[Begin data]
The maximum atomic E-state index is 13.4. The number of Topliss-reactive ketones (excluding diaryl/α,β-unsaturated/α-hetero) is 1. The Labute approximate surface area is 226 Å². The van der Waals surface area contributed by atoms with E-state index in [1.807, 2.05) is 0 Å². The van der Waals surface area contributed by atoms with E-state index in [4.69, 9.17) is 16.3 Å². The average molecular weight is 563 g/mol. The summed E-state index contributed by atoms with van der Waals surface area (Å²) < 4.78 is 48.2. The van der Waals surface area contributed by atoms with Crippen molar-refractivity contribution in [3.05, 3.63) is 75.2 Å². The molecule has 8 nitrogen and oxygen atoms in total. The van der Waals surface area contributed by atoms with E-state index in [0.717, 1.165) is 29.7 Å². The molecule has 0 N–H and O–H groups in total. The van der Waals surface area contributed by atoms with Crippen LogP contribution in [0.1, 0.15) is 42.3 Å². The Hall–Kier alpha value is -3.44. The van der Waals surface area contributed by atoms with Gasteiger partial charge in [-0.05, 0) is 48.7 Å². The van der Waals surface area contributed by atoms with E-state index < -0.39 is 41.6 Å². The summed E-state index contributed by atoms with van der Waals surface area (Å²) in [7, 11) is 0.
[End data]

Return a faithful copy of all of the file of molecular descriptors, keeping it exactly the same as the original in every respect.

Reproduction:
The maximum atomic E-state index is 13.4. The number of Topliss-reactive ketones (excluding diaryl/α,β-unsaturated/α-hetero) is 1. The Labute approximate surface area is 226 Å². The van der Waals surface area contributed by atoms with E-state index in [1.807, 2.05) is 0 Å². The van der Waals surface area contributed by atoms with E-state index in [4.69, 9.17) is 16.3 Å². The average molecular weight is 563 g/mol. The summed E-state index contributed by atoms with van der Waals surface area (Å²) < 4.78 is 48.2. The van der Waals surface area contributed by atoms with Crippen molar-refractivity contribution in [3.05, 3.63) is 75.2 Å². The molecule has 8 nitrogen and oxygen atoms in total. The van der Waals surface area contributed by atoms with E-state index in [0.717, 1.165) is 29.7 Å². The molecule has 0 N–H and O–H groups in total. The van der Waals surface area contributed by atoms with Crippen LogP contribution in [0.1, 0.15) is 42.3 Å². The Hall–Kier alpha value is -3.44. The van der Waals surface area contributed by atoms with Gasteiger partial charge in [-0.05, 0) is 48.7 Å². The van der Waals surface area contributed by atoms with E-state index < -0.39 is 41.6 Å². The summed E-state index contributed by atoms with van der Waals surface area (Å²) in [7, 11) is 0.